Series A crunch blah blah… Get over it. Learn from Africa’s example

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put on your big girl pants

If you are a startup junkie (yes there is such a thing), chances are you have been hearing about the ominous Series A crunch. It’s all anyone seems to be talking about these days — the doomed startups that must find new ways to fund their businesses, the possible ways to do this and the investors giving advice on how to survive the dreaded crunch.

The issue is so important that Forbes has posted two articles arguing opposite points. The general consensus on the crunch debate is that where the ratio between seed funding and Series A used to be quite levelled, it’s now quite wonky, leading to a “flat line” in Series A while seed booms.

Forbes’ Ryan Caldbeck explains the crunch perfectly.

“…the Series A crunch is the widening gap between the number of angel/seed financings (growing) and the number of Series A financings, the second round of fundraising start-ups typically raise (not growing).”

Also on Forbes, Tanya Prive says that “Series A investments are in a crunch, with investors shying away from taking risks via internet companies seeking funds.” She argues that crowdfunding will save startups caught in the gap created by the crunch.

“While this sounds like bleak news for the startup community, every cut has its silver lining. In this case, investment crowdfunding is rising as a good prospective option.”

Caldbeck disagrees:

“If a tech startup turns to crowdfunding, in all likelihood, they have been turned down by many professional venture capitalists [VCs] and angel investors. Why? Because they probably don’t have a sustainable business.”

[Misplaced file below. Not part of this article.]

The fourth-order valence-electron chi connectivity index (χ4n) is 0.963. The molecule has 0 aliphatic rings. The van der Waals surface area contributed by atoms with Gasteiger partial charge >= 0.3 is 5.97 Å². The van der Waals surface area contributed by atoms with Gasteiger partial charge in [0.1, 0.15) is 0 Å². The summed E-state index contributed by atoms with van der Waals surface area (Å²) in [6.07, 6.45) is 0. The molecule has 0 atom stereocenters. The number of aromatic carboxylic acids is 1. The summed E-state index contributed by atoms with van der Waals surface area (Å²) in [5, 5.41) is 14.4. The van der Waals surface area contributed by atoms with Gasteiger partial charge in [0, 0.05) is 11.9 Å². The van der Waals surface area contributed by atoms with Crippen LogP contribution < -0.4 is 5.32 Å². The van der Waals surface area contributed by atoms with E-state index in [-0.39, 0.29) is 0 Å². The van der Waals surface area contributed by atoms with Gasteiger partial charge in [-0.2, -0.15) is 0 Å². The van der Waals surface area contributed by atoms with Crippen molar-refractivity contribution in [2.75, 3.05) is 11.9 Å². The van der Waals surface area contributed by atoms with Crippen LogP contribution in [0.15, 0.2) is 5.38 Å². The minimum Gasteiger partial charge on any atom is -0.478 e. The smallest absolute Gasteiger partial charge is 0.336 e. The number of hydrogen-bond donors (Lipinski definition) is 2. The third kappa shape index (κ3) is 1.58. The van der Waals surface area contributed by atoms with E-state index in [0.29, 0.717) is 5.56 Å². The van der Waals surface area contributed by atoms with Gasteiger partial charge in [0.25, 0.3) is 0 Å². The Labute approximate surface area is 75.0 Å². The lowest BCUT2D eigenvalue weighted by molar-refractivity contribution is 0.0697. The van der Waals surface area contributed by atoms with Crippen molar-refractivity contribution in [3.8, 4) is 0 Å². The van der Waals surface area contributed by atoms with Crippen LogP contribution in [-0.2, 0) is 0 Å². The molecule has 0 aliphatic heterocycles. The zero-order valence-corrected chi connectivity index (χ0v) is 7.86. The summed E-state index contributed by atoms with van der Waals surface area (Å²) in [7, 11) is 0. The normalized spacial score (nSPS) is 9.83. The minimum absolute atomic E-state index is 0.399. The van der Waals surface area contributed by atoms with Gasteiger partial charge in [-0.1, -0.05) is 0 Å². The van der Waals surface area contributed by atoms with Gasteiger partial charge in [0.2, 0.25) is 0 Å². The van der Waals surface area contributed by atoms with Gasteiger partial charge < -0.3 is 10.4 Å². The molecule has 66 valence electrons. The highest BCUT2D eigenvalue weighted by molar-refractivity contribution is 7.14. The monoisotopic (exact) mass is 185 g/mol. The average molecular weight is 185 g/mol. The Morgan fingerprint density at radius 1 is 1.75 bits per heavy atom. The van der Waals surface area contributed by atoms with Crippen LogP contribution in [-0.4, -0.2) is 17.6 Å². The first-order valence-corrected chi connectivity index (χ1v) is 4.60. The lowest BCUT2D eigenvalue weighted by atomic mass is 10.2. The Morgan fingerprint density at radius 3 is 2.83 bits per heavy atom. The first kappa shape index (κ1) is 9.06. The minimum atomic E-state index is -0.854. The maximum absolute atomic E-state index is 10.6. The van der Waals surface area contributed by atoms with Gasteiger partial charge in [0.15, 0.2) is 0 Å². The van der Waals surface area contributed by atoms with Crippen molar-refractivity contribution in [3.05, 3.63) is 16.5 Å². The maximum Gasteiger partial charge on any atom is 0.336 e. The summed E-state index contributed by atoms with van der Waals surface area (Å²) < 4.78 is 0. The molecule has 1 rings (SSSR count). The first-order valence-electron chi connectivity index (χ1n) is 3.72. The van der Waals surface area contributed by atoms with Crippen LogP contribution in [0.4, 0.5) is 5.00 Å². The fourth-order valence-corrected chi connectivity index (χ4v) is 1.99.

This is causing a lot of issues in Silicon Valley with startups running to Kickstarter to get some cash, while VCs are getting investment phobia and tightening the reins on their wallets.

Meanwhile, in Africa…

Obviously the crunch has yielded much discussion in the Ventureburn offices. Does Africa (or South Africa, to be exact) have the same problem? VCs have often jokingly, or maybe not jokingly, said that they are “broke” and in search of funds. This has been going on for a while.

Many incubators offer seed capital and the angel investment game is starting to find its feet. After these startups get the initial burst and the media frenzy however, crickets.

Truth is there are not enough Series As in South Africa and it has been that way for a while. Not every tech startup is getting the Silicon Valley experience in Silicon Cape.

Andrea Bohmert of venture capital firm Knife Capital says it’s not because VCs don’t want to invest, but that “one of the key reasons for not enough Series A is that there is not enough Series B”. She reckons what most VCs are thinking is why “put money into a company if you know that the chances of getting the next funding round are slim?”.